The axolotl is endemic to an area in central Mexico less than 10km² on the southern edge of Mexico City.
The axolotl is native only to central Mexico, on the southern edge of Mexico City, in canals and wetlands in the general vicinity of Xochimilco, including outside the Xochimilco city limits and around the Chalco wetland. Its area of ccupancy is less than 10 kilometers² and includes an ancient system of water channels made up of deepwater lakes, natural and artificial canals, and abundant aquatic vegetation.
The axolotl was originally found in Lakes Xochimilco and Chalco, and presumably in the connecting lakes Texcoco and Zumpango, but it has disappeared from most of its range. The vast wetland upon which Mexico City was founded, and which once provided a rich and productive habitat for the axolotl and other endemic fauna, is now reduced to a handful of small, isolated patches surrounded by development. Of these, the area called ‘Lake Xochimilco’ is the largest, covering just over two square kilometers. It, too, is no longer a lake, having been fundamentally altered by the development of the sophisticated ‘chinampas’ agricultural system, which started in pre-Aztec times. This consists of raised fields of mud and vegetation coralled by rectangular plantings of the water-loving willow, Salix bonplandiana, which has reduced most of the lake to a series of canals of varying widths, approximately 182 kilometers in total length.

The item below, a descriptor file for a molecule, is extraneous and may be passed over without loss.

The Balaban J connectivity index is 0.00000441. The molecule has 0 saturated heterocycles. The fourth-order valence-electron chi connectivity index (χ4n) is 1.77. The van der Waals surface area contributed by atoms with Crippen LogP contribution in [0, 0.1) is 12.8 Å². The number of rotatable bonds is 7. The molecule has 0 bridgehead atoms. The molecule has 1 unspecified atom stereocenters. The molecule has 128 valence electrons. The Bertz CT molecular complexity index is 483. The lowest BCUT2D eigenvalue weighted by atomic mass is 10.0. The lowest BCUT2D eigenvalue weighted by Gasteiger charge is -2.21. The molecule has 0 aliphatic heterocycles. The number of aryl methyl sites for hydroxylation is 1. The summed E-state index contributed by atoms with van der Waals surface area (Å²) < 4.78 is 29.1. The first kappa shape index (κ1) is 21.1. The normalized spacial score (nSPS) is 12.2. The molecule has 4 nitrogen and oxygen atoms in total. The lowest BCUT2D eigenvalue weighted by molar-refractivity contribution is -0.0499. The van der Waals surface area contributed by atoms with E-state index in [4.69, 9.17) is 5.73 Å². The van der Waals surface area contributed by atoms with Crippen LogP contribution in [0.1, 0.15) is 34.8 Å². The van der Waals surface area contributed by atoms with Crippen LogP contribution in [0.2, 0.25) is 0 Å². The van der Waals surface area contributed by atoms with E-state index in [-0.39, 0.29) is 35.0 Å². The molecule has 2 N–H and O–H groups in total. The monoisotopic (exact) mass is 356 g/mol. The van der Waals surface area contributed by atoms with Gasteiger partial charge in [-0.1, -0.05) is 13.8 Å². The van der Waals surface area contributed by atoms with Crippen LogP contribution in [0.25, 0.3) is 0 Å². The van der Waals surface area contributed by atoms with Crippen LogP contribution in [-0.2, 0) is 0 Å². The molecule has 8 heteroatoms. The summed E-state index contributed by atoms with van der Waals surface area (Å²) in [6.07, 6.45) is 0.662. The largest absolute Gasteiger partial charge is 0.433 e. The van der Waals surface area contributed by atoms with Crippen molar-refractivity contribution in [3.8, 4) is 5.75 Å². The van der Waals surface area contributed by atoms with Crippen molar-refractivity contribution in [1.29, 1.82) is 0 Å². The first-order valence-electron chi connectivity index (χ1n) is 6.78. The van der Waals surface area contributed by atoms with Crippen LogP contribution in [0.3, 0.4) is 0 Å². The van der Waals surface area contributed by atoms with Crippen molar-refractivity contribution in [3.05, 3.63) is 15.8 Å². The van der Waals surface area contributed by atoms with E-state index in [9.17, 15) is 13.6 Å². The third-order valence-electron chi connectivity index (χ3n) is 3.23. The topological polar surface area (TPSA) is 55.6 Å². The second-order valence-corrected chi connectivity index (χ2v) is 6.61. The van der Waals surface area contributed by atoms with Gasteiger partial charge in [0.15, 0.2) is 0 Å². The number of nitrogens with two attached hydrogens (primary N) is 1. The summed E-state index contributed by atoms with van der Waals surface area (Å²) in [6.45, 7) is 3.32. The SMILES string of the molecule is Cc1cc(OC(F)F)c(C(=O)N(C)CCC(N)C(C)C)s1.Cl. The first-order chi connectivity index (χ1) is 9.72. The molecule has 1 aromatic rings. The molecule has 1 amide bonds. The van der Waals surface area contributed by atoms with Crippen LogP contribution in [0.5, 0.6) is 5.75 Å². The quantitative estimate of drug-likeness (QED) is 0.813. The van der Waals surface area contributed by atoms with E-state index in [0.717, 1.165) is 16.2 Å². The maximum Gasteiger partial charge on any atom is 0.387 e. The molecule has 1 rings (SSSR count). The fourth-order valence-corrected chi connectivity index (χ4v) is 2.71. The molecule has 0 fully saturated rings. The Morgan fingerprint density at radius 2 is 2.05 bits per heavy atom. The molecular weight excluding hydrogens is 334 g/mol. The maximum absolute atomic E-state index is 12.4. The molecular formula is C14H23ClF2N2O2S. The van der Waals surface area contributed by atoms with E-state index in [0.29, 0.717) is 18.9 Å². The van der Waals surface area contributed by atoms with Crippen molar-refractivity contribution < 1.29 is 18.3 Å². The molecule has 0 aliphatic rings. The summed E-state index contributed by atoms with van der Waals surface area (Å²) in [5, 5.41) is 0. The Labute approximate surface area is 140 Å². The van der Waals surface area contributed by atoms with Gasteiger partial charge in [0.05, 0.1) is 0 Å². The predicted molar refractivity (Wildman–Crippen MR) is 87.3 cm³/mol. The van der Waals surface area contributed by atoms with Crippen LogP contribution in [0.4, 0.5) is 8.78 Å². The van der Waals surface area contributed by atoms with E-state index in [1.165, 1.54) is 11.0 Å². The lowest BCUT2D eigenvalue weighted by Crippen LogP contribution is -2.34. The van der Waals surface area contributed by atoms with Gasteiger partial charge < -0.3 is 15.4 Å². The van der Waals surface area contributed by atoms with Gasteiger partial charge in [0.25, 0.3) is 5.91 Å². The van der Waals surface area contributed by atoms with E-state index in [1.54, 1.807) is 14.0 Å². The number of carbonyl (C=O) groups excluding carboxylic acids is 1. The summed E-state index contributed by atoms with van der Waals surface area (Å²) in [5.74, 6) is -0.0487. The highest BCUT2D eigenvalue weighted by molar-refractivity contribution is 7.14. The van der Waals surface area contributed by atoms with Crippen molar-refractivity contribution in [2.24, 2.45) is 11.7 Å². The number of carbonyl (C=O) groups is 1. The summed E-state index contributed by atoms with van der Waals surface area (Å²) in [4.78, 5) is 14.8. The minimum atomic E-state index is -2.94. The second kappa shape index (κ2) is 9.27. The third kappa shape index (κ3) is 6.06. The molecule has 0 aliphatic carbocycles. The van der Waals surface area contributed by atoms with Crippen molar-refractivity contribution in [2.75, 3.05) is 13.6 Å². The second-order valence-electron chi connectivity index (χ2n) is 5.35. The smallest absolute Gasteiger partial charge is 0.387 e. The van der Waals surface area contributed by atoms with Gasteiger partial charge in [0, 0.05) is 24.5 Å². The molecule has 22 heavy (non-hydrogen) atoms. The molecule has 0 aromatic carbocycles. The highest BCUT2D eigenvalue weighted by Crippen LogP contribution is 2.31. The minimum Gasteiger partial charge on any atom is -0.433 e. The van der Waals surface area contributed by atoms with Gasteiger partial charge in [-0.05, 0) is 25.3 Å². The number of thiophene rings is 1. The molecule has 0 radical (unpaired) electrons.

The axolotl are not homogeneously distributed through their range and congregate in particular places. Records from close to downtown Mexico City in the Chapultepec Lake could refer to either this species or Ambystoma velasci, and require confirmation.